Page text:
Proliferation and differentiation of cells are known to be regulated by complicated interactions in which various intracellular molecules are involved. Recent molecular genetic analyses have revealed that the genesis and progression of tumors are the result of accumulated changes in two major classes of growthregulatory genes - the oncogenes and the tumor suppressor genes. Several sequential genetic alterations, especially the inactivation of tumor suppressor genes, appear to allow cells to develop toward a more malignant phenotype. More than 10 tumor suppressor genes have been identified since the retinoblastoma susceptibility gene (RB1) was found as the first suppressor gene of mammalian cells in 1986. These genes can be grouped into four classes according to the functions; genes which are involved in 1) regulation of cell cycle, 2) DNA mismatch repair pathway, 3) cell-cell contact signals, and 4) regulation of ras proto-oncogene product. Especially, genes which encode cell cycle regulatory proteins such as RB1, p53, and p!6 have been found to have frequent mutations in various cancer cells, and these functions are rapidly being characterized. The biochemical characters of these cell cycle regulators will be discussed.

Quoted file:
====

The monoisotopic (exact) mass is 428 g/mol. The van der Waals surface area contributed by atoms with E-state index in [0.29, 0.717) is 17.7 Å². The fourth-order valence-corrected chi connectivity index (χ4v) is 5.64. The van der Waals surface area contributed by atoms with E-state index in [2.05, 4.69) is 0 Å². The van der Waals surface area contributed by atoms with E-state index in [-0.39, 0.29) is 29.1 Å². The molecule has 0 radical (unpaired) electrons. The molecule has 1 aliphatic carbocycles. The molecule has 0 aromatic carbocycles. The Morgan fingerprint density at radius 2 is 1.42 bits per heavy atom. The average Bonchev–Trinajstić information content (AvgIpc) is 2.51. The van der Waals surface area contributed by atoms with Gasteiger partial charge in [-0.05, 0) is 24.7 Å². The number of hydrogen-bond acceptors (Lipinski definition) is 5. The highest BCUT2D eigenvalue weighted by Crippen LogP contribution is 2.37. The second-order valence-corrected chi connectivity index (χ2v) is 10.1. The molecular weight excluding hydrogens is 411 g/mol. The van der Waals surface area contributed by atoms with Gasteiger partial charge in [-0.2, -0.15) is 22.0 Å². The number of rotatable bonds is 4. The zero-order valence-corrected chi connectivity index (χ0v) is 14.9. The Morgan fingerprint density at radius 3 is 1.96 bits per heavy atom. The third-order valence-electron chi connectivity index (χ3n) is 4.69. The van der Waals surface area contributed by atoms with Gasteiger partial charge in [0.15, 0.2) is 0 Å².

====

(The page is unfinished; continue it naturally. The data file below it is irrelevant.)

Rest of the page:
|Number of pages
|Japanese Journal of Human Genetics
|Published - 1996 Dec 1
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